WTO Arbitrator Gives Mexico Green Light for Countermeasures in Tuna Dispute
A WTO arbitrator has ruled that Mexico can request to “suspend concessions or other obligations” worth US$163.23 million per year against the United States, in the latest development in their high-profile trade dispute (DS381) on “dolphin-safe” tuna labelling.
The arbitration decision, released on Tuesday 25 April, means that Mexico will be able to ask the WTO’s Dispute Settlement Body (DSB) for authorisation to move forward with these countermeasures, which are expected to affect a select list of US goods imports. The arbitrator’s findings cannot be appealed.
Despite the approval of US$163.23 million, Mexico had actually asked that the arbitrator endorse countermeasures at nearly three times that level, at US$472.3 million per year. The US, for its part, had pushed for the arbitrator to approve a much lower figure, at US$21.9 million annually.
The “suspension of concession or other obligations,” in WTO jargon, means that a member can impose measures that would otherwise be in violation of trade rules, in response to another member having enacted WTO-illegal measures. Getting to the stage of imposing such countermeasures usually involves a long legal process at the global trade body.
At the WTO, an arbitrator is actually a three-person panel which reviews, among other issues, whether the requested countermeasures are equivalent to the level of “nullification or impairment” of benefits suffered by the complaining party – in other words, the lost benefits that they would otherwise have had as a WTO member if global trade rules had been followed.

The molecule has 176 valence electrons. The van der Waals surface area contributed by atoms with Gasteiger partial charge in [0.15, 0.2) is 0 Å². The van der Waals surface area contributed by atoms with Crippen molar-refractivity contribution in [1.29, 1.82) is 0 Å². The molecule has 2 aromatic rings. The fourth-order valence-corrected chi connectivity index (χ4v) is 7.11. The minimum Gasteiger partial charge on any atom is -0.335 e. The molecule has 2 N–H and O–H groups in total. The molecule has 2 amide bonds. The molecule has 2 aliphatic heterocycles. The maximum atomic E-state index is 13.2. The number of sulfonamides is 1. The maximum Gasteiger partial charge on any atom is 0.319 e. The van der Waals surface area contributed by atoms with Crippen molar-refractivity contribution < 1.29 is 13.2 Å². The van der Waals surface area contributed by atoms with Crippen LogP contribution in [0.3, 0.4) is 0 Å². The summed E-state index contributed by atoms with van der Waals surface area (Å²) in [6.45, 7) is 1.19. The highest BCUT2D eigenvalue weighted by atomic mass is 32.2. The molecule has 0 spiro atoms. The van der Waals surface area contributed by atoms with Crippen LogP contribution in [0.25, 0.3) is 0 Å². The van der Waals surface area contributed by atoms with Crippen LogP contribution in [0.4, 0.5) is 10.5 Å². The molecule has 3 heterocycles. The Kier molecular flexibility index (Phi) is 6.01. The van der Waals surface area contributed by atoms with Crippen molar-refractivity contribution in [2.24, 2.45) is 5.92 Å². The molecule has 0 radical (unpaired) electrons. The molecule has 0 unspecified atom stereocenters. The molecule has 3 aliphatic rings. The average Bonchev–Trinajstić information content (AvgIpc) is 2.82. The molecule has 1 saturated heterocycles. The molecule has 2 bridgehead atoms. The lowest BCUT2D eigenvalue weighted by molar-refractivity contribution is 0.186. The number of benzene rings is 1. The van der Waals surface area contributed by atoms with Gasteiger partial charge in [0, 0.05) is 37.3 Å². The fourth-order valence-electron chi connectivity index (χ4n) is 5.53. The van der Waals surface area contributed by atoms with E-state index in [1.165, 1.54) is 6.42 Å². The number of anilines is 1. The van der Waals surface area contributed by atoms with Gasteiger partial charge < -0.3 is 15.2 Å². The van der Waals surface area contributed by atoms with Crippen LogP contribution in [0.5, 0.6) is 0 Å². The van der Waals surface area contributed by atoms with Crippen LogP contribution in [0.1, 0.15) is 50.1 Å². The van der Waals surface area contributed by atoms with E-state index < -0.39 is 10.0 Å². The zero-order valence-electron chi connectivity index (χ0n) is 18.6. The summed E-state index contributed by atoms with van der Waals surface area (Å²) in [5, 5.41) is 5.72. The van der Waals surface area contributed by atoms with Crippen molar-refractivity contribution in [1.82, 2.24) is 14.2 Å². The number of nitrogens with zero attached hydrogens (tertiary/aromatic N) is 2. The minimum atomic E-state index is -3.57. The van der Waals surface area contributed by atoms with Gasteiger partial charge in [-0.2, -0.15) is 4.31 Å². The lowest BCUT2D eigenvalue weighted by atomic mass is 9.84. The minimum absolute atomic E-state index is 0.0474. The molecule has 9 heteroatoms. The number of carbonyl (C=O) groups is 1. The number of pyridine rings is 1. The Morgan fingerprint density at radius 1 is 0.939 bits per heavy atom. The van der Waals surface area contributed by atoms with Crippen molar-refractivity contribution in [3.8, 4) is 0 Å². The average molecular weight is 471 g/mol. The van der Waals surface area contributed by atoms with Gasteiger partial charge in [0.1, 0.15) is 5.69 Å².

The level of this loss is what then determines the suspension of concessions. These countermeasures are meant to be temporary, until the illegal measures are removed or the parties involved reach a “mutually agreed solution” in line with WTO rules.
The US and Mexico have sparred for years over the labelling policy, which has drawn the attention of trade lawyers, environmental groups, and consumer labelling advocates alike. The WTO’s highest court, known as the Appellate Body, ruled in 2012 that the original US measure in place was in violation of global trade rules, on the grounds that it discriminated unfairly against Mexican tuna. (See Bridges Weekly, 16 May 2012)
The US issued changes to the labelling measure the following year. These then faced another challenge by Mexico, which argued that these updates were not enough to resolve the legal issues involved.
After another round of litigation, both a “compliance panel” as well as the Appellate Body agreed that Washington needed to revise the policy further to bring it in line with WTO rules. (See Bridges Weekly, 16 April 2015)